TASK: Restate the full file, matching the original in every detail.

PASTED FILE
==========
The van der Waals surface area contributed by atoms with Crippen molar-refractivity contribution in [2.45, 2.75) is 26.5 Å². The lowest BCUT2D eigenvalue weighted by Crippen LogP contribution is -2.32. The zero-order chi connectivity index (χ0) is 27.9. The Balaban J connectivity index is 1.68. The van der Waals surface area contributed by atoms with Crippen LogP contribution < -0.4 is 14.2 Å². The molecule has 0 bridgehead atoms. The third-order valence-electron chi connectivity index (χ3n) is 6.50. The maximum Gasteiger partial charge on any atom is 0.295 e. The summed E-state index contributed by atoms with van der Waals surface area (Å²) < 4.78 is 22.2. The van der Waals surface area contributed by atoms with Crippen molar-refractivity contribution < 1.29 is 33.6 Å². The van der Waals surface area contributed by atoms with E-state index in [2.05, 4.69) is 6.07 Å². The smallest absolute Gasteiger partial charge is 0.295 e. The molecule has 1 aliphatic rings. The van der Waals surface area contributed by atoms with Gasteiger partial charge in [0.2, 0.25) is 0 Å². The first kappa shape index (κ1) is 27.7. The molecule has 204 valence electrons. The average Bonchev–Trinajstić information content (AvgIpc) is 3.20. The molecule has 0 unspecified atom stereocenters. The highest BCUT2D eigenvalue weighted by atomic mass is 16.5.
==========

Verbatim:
The van der Waals surface area contributed by atoms with Crippen molar-refractivity contribution in [2.45, 2.75) is 26.5 Å². The lowest BCUT2D eigenvalue weighted by Crippen LogP contribution is -2.32. The zero-order chi connectivity index (χ0) is 27.9. The Balaban J connectivity index is 1.68. The van der Waals surface area contributed by atoms with Crippen LogP contribution < -0.4 is 14.2 Å². The molecule has 0 bridgehead atoms. The third-order valence-electron chi connectivity index (χ3n) is 6.50. The maximum Gasteiger partial charge on any atom is 0.295 e. The summed E-state index contributed by atoms with van der Waals surface area (Å²) < 4.78 is 22.2. The van der Waals surface area contributed by atoms with Crippen molar-refractivity contribution < 1.29 is 33.6 Å². The van der Waals surface area contributed by atoms with E-state index in [2.05, 4.69) is 6.07 Å². The smallest absolute Gasteiger partial charge is 0.295 e. The molecule has 1 aliphatic rings. The van der Waals surface area contributed by atoms with Gasteiger partial charge in [0.2, 0.25) is 0 Å². The first kappa shape index (κ1) is 27.7. The molecule has 204 valence electrons. The average Bonchev–Trinajstić information content (AvgIpc) is 3.20. The molecule has 0 unspecified atom stereocenters. The highest BCUT2D eigenvalue weighted by atomic mass is 16.5.